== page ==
Bisexuality and Queer Policing
Posted by Marilyn Morton
September 22, 2015
This Saturday kicked off my town’s week long pride festival. It was a small outdoor concert and variety show at our town’s Native American center. It was full of great organizational tables, good local food, and good music. The MC was a black trans woman who was fabulous; the whole event was pretty fabulous. Overall, it was a super inclusive community event that even included a couple of drag kings. There was one point with a call and answer part where they would call out an orientation or gender and that respective group would cheer back. It was a great way to pep up the crowd, and it worked. Unfortunately one group was left out. No, not straight allies. They were recognized, too. Bisexual men and women didn’t even get a mention let alone a cheer. Coincidentally, the next day was the start Bisexual Awareness Week.
This is unfortunately a common occurrence in the Queer Community. This phenomenon has colloquially been dubbed monosexual normativity. Let’s start by discussing heteronormativity.
There was a boy and a girl. You know where I’m going with this, right? They fell in love and lived happily ever after. Action packed movie with explosions, violence, and little bit of romance (attractive woman to serve as a trophy for the male hero). The normal nuclear family: Mom, dad, 2.5 kids, and a dog. A heterosexual romantic movie rated PG-13 versus a gay or lesbian romance being rated R. Examples of heteronormativity is everywhere. Oxford Dictionaries defines heteronormative as “… a world view that promotes heterosexuality as the normal or preferred sexual orientation.” This practice can be invalidating and sometimes extremely harmful for gay and lesbian youth looking for representation and validation.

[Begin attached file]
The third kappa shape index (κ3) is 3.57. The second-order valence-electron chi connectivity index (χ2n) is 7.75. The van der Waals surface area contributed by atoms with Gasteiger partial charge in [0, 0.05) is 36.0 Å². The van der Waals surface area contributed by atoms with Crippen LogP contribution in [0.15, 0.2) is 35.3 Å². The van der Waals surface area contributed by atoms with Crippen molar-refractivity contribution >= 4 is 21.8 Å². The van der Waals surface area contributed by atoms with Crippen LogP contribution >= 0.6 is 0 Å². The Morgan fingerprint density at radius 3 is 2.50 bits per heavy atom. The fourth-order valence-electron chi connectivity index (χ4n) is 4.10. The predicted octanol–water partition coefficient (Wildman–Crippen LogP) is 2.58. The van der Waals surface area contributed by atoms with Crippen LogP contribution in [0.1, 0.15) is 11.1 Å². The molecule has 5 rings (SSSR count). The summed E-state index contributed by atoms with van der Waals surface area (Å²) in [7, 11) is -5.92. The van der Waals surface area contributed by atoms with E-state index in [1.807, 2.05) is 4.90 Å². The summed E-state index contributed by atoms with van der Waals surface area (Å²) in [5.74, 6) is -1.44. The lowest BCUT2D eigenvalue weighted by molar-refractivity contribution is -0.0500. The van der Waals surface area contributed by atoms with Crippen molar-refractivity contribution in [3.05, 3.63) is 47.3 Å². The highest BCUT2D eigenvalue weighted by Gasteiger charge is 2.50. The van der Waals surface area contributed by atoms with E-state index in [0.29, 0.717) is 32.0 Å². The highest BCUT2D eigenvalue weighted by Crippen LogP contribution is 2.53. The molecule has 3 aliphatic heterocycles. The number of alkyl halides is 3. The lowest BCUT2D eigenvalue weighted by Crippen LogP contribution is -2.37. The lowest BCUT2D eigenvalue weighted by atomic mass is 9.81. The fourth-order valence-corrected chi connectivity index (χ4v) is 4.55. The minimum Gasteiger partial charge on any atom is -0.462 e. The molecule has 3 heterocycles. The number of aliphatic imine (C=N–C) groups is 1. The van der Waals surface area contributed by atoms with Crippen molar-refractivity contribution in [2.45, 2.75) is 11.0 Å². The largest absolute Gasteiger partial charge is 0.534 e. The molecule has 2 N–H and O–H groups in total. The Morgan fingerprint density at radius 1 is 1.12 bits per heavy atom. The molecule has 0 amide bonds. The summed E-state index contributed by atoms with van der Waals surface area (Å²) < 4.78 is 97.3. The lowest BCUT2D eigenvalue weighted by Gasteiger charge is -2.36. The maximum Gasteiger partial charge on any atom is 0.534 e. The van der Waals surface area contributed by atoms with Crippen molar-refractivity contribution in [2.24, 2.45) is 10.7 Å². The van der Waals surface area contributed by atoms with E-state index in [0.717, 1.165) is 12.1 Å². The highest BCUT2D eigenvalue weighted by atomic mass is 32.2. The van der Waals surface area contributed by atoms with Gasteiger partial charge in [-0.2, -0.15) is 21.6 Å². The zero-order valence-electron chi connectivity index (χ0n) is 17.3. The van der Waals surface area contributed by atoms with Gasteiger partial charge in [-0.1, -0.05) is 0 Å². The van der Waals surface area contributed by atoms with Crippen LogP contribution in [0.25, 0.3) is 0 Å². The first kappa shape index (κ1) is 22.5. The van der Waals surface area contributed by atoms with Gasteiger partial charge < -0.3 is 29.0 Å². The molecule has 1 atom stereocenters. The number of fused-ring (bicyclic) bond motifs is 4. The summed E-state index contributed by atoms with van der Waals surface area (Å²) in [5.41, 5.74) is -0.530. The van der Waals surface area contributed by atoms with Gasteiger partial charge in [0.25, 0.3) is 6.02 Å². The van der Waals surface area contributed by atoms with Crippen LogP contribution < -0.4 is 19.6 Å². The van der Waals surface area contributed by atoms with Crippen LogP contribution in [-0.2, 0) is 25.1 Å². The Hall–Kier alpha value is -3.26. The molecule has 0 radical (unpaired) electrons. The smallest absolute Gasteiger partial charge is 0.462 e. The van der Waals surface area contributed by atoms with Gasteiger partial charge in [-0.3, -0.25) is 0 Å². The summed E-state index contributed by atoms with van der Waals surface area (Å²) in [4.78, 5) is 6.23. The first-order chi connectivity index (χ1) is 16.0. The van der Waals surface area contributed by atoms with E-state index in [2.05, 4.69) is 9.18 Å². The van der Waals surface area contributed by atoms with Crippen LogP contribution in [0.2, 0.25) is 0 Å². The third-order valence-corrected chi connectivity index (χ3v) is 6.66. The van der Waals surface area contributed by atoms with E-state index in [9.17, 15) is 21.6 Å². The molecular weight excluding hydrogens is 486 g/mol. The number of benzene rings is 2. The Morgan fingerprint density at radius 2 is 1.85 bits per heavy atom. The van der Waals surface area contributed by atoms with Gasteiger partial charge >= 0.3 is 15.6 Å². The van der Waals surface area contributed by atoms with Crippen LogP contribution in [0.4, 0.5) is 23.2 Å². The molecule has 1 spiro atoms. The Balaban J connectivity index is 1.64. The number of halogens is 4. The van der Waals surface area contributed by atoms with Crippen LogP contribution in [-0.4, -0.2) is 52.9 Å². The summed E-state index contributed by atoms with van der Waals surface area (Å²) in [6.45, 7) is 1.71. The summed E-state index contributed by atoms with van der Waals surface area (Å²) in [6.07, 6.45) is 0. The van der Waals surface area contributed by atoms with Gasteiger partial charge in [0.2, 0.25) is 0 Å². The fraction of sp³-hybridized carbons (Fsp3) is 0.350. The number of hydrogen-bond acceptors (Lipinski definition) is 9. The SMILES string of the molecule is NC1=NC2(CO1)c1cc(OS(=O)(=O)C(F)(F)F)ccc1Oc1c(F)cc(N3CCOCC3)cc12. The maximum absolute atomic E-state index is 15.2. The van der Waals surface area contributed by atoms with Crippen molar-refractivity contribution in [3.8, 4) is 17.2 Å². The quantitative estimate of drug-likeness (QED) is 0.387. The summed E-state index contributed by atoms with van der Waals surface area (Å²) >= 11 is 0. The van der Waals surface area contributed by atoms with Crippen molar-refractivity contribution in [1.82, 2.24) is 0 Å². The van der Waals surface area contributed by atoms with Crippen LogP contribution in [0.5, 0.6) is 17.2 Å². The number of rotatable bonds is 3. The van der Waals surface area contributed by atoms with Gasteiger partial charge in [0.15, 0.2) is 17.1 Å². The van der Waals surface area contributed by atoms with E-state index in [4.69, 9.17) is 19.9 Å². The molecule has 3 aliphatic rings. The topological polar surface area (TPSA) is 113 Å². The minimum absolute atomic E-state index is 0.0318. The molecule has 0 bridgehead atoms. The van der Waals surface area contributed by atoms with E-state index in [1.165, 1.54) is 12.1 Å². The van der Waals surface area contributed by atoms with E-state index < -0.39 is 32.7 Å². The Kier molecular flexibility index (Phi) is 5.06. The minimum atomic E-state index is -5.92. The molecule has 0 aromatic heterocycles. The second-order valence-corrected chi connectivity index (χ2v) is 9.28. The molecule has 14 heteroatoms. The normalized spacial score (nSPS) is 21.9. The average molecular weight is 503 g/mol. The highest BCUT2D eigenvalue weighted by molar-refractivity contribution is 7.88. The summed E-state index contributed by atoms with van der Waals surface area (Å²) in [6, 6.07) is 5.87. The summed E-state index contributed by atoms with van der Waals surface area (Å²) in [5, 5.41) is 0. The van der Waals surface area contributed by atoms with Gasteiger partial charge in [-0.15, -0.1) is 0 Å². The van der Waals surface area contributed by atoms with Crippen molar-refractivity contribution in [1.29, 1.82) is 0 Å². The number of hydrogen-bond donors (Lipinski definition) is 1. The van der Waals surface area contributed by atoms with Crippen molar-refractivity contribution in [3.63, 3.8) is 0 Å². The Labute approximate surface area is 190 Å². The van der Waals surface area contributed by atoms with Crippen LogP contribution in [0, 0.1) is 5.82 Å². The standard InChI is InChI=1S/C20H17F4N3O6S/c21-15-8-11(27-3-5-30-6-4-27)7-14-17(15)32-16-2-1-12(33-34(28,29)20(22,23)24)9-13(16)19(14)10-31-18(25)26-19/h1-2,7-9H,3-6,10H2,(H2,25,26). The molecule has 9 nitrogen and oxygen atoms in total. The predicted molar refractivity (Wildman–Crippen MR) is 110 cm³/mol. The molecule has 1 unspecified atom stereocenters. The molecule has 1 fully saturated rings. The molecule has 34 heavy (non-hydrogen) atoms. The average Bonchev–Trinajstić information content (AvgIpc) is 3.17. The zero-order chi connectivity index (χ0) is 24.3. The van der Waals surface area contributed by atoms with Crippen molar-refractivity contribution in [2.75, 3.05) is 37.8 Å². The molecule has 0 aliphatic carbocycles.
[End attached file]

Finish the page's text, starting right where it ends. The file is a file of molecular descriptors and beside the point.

Luckily our culture is shifting to be more accepting of having same-sex relationships in our media, and there is even a slight increase in the acceptance of the transgender community. The problem that has always been prevalent in the Queer Community and elsewhere is acceptance of the bisexual community. With heteronormativity beginning to show signs of breaking down, monosexual normativity is starting to prevail even more.
Monosexual normativity is the same as heteronormativity in practice, but instead it is thought normal or preferred that a person is only attracted to one gender. If they show signs otherwise, then they’re just confused or going through a phase. This happens in queer and mainstream media. I tried to start watching The L Word but stopped after I got tired of hearing the phrase “she’s one of those dirty bisexuals.”
Ultimately, monosexual normativity and bisexual erasure is a result of the need in the queer community to prove your queerness. Bisexuals are often declared not queer enough because they’re half straight, which is horribly inaccurate. A good basic explanation of bisexuality is the color purple. Purple is not half red and half blue; it is just purple. Purple can also be different shades which is an excellent metaphor for having more attraction to one gender. There is also the harmful idea that bisexuality is just a layover on the flight to ‘gaydom.’ While it is true that some people do use the label bisexual while they’re still figuring it all out, most bisexuals are not going through a phase. This invalidation also leads to serious implications. A recent study reported bisexual women are the most likely to face illness, mental and physical, and not seek help. If one is so used to hiding and denying a key part of their identity, what stops them from denying that they need any treatment for their ailments?
Because there is little to no accurate representation or recognition of the sexuality, to be bisexual and certain about it takes self-confidence and the self-reinforced idea that you are valid that many ordinary people would not be able to muster. Monosexual normativity invalidates bisexuals in a community that is supposed to foster acceptance and validation.
In place of the forgotten shout out at my town’s pride event, to all the bisexual men, women, and transgender people out there: you are not alone, you are queer enough, and you are valid.
Image by By Peter Salanki via Wikimedia Commons